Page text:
Mary Magdalene's character was traduced by Pope Gregory the Great in 591 when he declared her a prostitute, albeit a repentant one. That papal misreading of the gospel narrative and conflation of different Marys, including the one who washed Jesus's feet with her tears, into 'Mary Magdalene the prostitute' became an established myth, with artists down the centuries drawn by the dramatic potential of the sensual temptress.

In an article titled 'Who Framed Mary Magdalene?', Heidi Schlumpf, former editor at US Catholic, noted that since scripture scholars have "debunked" the myth that Mary Magdalene and the infamous repentant sinner who wiped Jesus's feet with her tears are one and the same woman, "word is trickling down that Mary Magdalene's penitent prostitute label was a misnomer. Instead, her true biblical portrait is being resurrected, and this 'apostle to the apostles' is finally taking her rightful place in history as a beloved disciple of Jesus and a prominent early church leader."

The director and crew behind the new biopic hope Mary Magdalene will turn the tables on the received narrative and tell the story of Jesus from a female perspective. The film's aim, as the actor Tahar Rahim, who plays Judas, succinctly puts it, is to help people realise "it's not Mary the prostitute, it's Mary the disciple".


see also: Melisende's Library - Mary of Magdala

Larger than Rajini: The 19th-century stage actress who drove to her performances in a silver chariot

Balamani lived life queen size, literally. A palatial bungalow with a swimming pool, marble fountains, a garden adorned with a swing and peacocks and deer, a domestic staff of over fifty women and much more surrounded her at all times. When she ventured out to make an appearance in public, she did so in style, in a silver chariot drawn by four horses. Her fame grew so much at some point in the early 1900s that the State began arranging special trains to ferry scores of her fans who wanted to watch her plays.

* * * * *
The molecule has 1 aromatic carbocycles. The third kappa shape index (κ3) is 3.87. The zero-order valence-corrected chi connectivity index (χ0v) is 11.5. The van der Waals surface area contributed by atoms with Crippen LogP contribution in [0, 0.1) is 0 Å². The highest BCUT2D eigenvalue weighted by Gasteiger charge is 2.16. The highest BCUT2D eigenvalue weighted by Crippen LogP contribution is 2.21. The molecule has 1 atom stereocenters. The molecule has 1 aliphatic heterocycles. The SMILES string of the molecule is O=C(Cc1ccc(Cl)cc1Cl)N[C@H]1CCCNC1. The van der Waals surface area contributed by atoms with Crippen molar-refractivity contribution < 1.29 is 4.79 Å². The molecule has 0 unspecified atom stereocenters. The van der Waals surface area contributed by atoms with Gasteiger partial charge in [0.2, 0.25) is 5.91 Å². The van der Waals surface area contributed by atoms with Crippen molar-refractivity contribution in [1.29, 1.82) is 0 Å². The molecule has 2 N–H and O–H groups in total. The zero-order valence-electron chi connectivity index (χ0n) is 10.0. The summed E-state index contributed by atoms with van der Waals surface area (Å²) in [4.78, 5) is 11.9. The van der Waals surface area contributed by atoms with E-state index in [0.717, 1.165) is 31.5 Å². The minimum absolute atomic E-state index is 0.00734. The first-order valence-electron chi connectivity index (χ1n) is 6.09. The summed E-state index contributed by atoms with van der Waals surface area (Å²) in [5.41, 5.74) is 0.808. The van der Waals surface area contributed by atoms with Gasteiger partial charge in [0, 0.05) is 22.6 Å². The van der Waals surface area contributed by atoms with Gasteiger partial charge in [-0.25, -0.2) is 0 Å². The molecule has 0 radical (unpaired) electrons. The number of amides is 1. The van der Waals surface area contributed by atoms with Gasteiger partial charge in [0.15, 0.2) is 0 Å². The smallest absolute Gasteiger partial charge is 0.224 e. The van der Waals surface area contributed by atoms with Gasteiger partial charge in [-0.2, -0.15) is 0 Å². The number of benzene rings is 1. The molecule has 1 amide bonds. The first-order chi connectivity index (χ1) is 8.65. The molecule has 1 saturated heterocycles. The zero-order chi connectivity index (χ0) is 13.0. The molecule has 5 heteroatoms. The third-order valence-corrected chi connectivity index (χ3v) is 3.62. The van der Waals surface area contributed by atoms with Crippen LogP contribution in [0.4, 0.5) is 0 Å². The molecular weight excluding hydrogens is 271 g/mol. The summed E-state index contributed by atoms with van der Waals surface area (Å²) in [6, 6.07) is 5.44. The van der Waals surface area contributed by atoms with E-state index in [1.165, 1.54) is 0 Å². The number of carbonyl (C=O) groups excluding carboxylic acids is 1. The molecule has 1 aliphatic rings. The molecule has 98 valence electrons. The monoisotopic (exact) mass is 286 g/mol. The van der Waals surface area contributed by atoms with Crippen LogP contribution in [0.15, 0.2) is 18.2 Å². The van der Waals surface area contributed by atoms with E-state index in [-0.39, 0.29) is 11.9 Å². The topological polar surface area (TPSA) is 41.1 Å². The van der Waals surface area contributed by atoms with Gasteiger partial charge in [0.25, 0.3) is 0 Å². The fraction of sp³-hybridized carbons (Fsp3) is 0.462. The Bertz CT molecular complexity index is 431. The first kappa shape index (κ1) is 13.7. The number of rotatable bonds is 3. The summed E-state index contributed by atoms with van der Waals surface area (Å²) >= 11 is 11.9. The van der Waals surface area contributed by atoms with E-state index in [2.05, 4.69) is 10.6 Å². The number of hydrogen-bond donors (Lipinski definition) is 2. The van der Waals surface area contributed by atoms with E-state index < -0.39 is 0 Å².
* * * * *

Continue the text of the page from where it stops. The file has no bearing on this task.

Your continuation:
However, in spite of all her fame, she remained much ostracized by the conservative elite and puritans of that time. History and fate turned cruel to Balamani. Her charity cost her much. Gradually her property eroded and she was forced to move to Madurai. The last days of her life were spent in utter penury.

The movement Balamani started empowered many more actresses to start their own drama troupes in the following decades. She was truly the first celebrated superstar of the Tamil stage.

read more here 
@ Narthaki (book review - Drama Queens: Women who dared to succeed in a man's world)
@ Images dot Dawn (interview with author Veejay Sai)
@ Bengal Buzz (rise of women in Bengali theatre)


Emperor Akbar’s wife Jodhabai was Portugese, not a Rajput princess, claims book

From the Hindustan Times:

Princess Jodhabai, often referred to as one of emperor Akbar’s wives and the mother of his son Jahangir, could have been a fictitious character, necessitated by convenient historical narratives during the Moghul era, a new book has claimed.

Goa-based author Luis de Assis Correia in his book “Portuguese India and Mughal Relations 1510-1735” has claimed that Jodhabai was in fact a Portuguese woman, Dona Maria Mascarenhas, who while travelling in a Portuguese armada along the Arabian sea, could have been captured along with her sister Juliana and subsequently offered to a young Emperor Akbar as a gift by Sultan Bahadur Shah of Gujarat in the mid-1500s.